Theoretical and experimental investigations into chemical kinetics models for supercritical CO2 oxidation

Lead Research Organisation: University of Sheffield
Department Name: Mechanical Engineering


High-pressure combustion is a possible route to clean power generation. Combustion under high pressure (>7.3773 MPa), oxygen-rich conditions would produce a mixture of supercritical carbon dioxide (sCO2) and water vapour. Separation of sCO2 would be facile via condensation of water vapour, giving high purity sCO2 which could easily be transported for storage or repurposing. A further advantage of high-pressure combustion is the requirement for a smaller reaction chamber to give the same energy output as a reactor undergoing combustion at a lower pressure. This would lead to a smaller combustion plant and reduce capital costs.

This project aims to theoretically and experimentally study the chemical kinetic mechanism for the production of sCO2 at pressures exceeding 80 bar. A better understanding of the chemical kinetic model of sCO2 production would lead to more detailed and accurate model calculations to be used in the construction of high-pressure power plants by aiding in design optimization. Furthermore, an accurate chemical mechanism is required to ensure control over combustion at pressures exceeding 80 bar. The project will initially involve looking at past research to determine which mechanisms have been previously studied, the accuracy of any rate coefficients determined and if they can be used as a starting point for modelling the high-pressure combustion reaction.

Current combustion schemes have been developed for systems at atmospheric pressure, using experimental data collected at pressures much lower than the critical point for sCO2. The experimental rate coefficients determined from these experiments cannot be accurately extrapolated and used to model combustion at pressures exceeding 80 bar, leading to inaccuracies when applying current models to high-temperature combustion. The inaccuracy arises as these models may have missed reactions which become important at high pressures or just give an incorrect rate coefficient when extrapolated so far from the experimental data.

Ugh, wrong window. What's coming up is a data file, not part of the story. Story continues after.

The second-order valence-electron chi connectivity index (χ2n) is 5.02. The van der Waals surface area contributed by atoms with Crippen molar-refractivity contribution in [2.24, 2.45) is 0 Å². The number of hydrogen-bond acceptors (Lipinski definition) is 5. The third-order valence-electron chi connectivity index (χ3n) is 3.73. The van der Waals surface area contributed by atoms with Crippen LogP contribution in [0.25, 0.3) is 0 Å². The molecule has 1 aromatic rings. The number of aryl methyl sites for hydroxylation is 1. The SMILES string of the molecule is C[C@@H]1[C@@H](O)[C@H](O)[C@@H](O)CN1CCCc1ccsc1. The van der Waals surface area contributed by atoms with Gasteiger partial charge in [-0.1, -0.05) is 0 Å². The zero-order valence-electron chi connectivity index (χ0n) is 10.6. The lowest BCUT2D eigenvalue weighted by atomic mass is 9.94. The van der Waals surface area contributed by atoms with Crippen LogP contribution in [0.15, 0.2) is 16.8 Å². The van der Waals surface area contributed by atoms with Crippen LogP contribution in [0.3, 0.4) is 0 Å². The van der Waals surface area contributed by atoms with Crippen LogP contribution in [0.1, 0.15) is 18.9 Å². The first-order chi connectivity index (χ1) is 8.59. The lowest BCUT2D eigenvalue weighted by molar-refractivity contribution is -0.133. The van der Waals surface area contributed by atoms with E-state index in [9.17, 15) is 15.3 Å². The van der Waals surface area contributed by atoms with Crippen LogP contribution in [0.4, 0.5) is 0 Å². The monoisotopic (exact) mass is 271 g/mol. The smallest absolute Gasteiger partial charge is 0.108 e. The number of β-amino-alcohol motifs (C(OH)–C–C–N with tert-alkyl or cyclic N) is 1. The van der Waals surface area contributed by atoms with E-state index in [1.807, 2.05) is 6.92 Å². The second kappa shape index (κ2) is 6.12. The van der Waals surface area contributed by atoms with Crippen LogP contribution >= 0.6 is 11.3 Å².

For this project, the combustion kinetics will be modelled using ANSYS Chemkin. Sensitivity analysis will be applied on ANSYS Chemkin to identify reactions which are important in the combustion mechanism at high pressures. The reactions identified will be studied experimentally using a shock tube. Part of this project also involves assisting in the construction of the shock tube which is set to begin construction in autumn 2020. The shock tube will be used to experimentally determine the rate coefficients of the reactions believed to be important at high pressures. The rate coefficients will then be input into the ANSYS Chemkin model to produce an accurate chemical kinetic model for sCO2 production upon completion of the project.


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Studentship Projects

Project Reference Relationship Related To Start End Student Name
EP/S022996/1 30/09/2019 30/03/2028
2293668 Studentship EP/S022996/1 30/09/2019 29/09/2023 James Harman-Thomas